The text for this sermon is Luke 17:5-10. (Read it here.) Click below to listen to the sermon as delivered at the Condon (Oregon) United Church of Christ or scroll down to read it. The videos were included within the sermon.
Flying cars were supposed to make our commutes painless. Computers were supposed to eliminate the stacks of paper that inundate modern life. Kitchens of the twenty-first century were supposed to give us hours of free time to engage in the highest pursuits of humanity:
Did you hear that? There’d be no dishes to do…ever!
As an 8-year-old boy watching Walter Cronkite’s “The 21st Century”, I was filled with hope and excitement! But our world has not turned out quite like I imagined.
I do have a handheld computer that keeps me connected. It can be a video phone or a television set. It can be a book or a word processor, what we used to call a typewriter. It can be a newspaper or a calculator. It can even be a Bible and a sermon manuscript.
And, yet, the world is not full of leisure or peace and it’s hard to feel hopeful when the very technology that can connect us, too often distances us from those closest at hand. And what of the news itself that the technology brings us?
- Impasse in Washington.
- Mall shootings in Kenya and Portland.
- Unemployment hovering near ten percent.
- Children in Africa sold into slavery so that we can enjoy chocolate.
- A quarter of American children in this country living in poverty.
- The needs of the few outweighing the needs of the many and the poor.
- Climate change that brings us extreme weather.
- Nuclear power plants in Japan leaking radiation into the ocean.
- Wars that last more than a decade.
- And violent assaults in movie theaters, churches, and our streets.
At 8-years-old, I would never have imagined that I might be the target of a gunman. Yet that is what happened to children in Newtown less than a year ago! No, Walter Cronkite painted a very different image of the twenty-first century than the century we live in.
Perhaps my mistake was believing that as the technology evolved, we too would evolve and grow in our compassion and morality. Perhaps I was naive about the world.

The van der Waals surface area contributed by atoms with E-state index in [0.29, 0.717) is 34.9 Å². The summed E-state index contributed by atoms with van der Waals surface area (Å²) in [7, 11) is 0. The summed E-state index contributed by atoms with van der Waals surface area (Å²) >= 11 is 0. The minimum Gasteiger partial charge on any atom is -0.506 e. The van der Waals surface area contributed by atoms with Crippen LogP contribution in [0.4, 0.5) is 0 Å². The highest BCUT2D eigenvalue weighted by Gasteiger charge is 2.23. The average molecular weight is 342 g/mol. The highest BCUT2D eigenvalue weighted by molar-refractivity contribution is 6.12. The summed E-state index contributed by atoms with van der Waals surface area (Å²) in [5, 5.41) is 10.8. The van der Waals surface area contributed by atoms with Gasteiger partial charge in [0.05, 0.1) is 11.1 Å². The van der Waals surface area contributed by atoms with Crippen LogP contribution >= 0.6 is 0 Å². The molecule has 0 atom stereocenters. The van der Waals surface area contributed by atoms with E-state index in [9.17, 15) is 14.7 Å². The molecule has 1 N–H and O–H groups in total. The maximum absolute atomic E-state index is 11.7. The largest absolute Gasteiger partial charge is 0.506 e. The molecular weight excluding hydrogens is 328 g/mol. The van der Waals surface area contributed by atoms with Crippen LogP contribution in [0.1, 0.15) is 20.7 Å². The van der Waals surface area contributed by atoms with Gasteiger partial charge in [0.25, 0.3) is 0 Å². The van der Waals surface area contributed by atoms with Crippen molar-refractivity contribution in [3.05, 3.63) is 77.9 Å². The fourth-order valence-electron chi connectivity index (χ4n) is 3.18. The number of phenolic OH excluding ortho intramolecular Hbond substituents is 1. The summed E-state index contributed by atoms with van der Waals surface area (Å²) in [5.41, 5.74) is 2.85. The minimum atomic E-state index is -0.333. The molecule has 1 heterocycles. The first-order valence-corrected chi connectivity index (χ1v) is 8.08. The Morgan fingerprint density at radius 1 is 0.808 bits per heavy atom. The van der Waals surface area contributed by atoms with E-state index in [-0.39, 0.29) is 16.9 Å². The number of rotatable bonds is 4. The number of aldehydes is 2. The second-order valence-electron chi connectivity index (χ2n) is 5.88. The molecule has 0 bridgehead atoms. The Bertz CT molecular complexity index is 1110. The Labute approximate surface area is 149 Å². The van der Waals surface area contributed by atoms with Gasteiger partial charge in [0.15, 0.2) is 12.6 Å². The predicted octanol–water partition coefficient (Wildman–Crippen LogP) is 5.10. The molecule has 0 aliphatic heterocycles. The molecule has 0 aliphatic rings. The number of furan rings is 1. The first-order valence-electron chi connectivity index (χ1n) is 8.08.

Six of us made it to the Central Pacific Conference of the UCC’s Annual Meeting last week. The keynote speaker, the Rev. Dr. Susan Thistlethwaite, a UCC minister and scholar, talked about the economic injustice which permeates our world.
In the United States, the middle class is disappearing. The poor are doing worse. Demands on food pantries across this generous nation are pushed to their limits. The extremely wealthy, the one percent who hold 40% of this country’s wealth and much of the political power, have more and more of our country’s wealth while the rest of us, who are either doing the work or have retired, have less.
This is not the twenty-first century I signed up for.
This is not consistent with the teachings of Jesus.
This is why the Rev. Dr. Thistlethwaite’s latest book is called Occupy the Bible and why I was a part of the Interfaith Guild of Chaplains for Occupy Portland during the time the tents were up in downtown. You see, like Susan Thistlethwaite, as a follower of Jesus, you and I are called to seek justice: racial justice, gender justice, orientation justice, and, yes, economic justice.
Our faith demands we care and act…but it sure is overwhelming. Really overwhelming!
Jesus and his disciples have been busy as we arrive at today’s passage. (See Luke 17:5-10.) They’ve been traveling and teaching and learning for a very long time. Jesus has insisted that his followers learn and do much.